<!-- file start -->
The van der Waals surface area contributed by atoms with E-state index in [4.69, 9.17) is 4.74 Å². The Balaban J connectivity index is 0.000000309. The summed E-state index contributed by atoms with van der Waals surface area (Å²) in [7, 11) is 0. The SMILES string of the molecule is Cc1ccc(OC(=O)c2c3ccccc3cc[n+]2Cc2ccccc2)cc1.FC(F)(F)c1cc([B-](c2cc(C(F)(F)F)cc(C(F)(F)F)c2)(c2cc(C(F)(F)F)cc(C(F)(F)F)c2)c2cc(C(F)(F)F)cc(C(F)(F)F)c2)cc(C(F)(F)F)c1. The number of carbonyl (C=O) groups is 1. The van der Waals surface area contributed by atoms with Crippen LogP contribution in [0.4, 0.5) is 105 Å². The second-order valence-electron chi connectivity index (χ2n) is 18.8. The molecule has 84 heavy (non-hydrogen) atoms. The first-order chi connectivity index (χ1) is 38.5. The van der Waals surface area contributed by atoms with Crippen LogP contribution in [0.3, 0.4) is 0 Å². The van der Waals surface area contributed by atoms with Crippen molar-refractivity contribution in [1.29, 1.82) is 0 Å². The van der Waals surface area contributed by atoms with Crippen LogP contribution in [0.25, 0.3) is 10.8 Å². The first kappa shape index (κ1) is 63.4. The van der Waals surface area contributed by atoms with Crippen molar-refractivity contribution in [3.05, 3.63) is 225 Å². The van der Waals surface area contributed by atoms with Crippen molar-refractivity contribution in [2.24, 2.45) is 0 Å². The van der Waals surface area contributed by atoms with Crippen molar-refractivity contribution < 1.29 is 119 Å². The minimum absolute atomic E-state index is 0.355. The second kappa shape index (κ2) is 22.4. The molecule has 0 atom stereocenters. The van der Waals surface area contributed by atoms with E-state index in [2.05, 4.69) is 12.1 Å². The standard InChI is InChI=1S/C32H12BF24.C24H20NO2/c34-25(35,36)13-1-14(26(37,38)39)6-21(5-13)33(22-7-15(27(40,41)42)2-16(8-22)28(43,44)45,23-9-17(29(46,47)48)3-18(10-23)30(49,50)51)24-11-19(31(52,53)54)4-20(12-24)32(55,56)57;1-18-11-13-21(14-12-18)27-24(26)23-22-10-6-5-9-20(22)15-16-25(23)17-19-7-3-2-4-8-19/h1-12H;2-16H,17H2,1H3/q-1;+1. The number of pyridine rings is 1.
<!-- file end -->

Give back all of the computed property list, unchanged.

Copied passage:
The van der Waals surface area contributed by atoms with E-state index in [4.69, 9.17) is 4.74 Å². The Balaban J connectivity index is 0.000000309. The summed E-state index contributed by atoms with van der Waals surface area (Å²) in [7, 11) is 0. The SMILES string of the molecule is Cc1ccc(OC(=O)c2c3ccccc3cc[n+]2Cc2ccccc2)cc1.FC(F)(F)c1cc([B-](c2cc(C(F)(F)F)cc(C(F)(F)F)c2)(c2cc(C(F)(F)F)cc(C(F)(F)F)c2)c2cc(C(F)(F)F)cc(C(F)(F)F)c2)cc(C(F)(F)F)c1. The number of carbonyl (C=O) groups is 1. The van der Waals surface area contributed by atoms with Crippen LogP contribution in [0.4, 0.5) is 105 Å². The second-order valence-electron chi connectivity index (χ2n) is 18.8. The molecule has 84 heavy (non-hydrogen) atoms. The first-order chi connectivity index (χ1) is 38.5. The van der Waals surface area contributed by atoms with Crippen LogP contribution in [0.3, 0.4) is 0 Å². The van der Waals surface area contributed by atoms with Crippen molar-refractivity contribution in [1.29, 1.82) is 0 Å². The van der Waals surface area contributed by atoms with Crippen LogP contribution in [0.25, 0.3) is 10.8 Å². The first kappa shape index (κ1) is 63.4. The van der Waals surface area contributed by atoms with Crippen molar-refractivity contribution in [3.05, 3.63) is 225 Å². The van der Waals surface area contributed by atoms with Crippen molar-refractivity contribution in [2.24, 2.45) is 0 Å². The van der Waals surface area contributed by atoms with Crippen molar-refractivity contribution < 1.29 is 119 Å². The minimum absolute atomic E-state index is 0.355. The second kappa shape index (κ2) is 22.4. The molecule has 0 atom stereocenters. The van der Waals surface area contributed by atoms with E-state index in [2.05, 4.69) is 12.1 Å². The standard InChI is InChI=1S/C32H12BF24.C24H20NO2/c34-25(35,36)13-1-14(26(37,38)39)6-21(5-13)33(22-7-15(27(40,41)42)2-16(8-22)28(43,44)45,23-9-17(29(46,47)48)3-18(10-23)30(49,50)51)24-11-19(31(52,53)54)4-20(12-24)32(55,56)57;1-18-11-13-21(14-12-18)27-24(26)23-22-10-6-5-9-20(22)15-16-25(23)17-19-7-3-2-4-8-19/h1-12H;2-16H,17H2,1H3/q-1;+1. The number of pyridine rings is 1.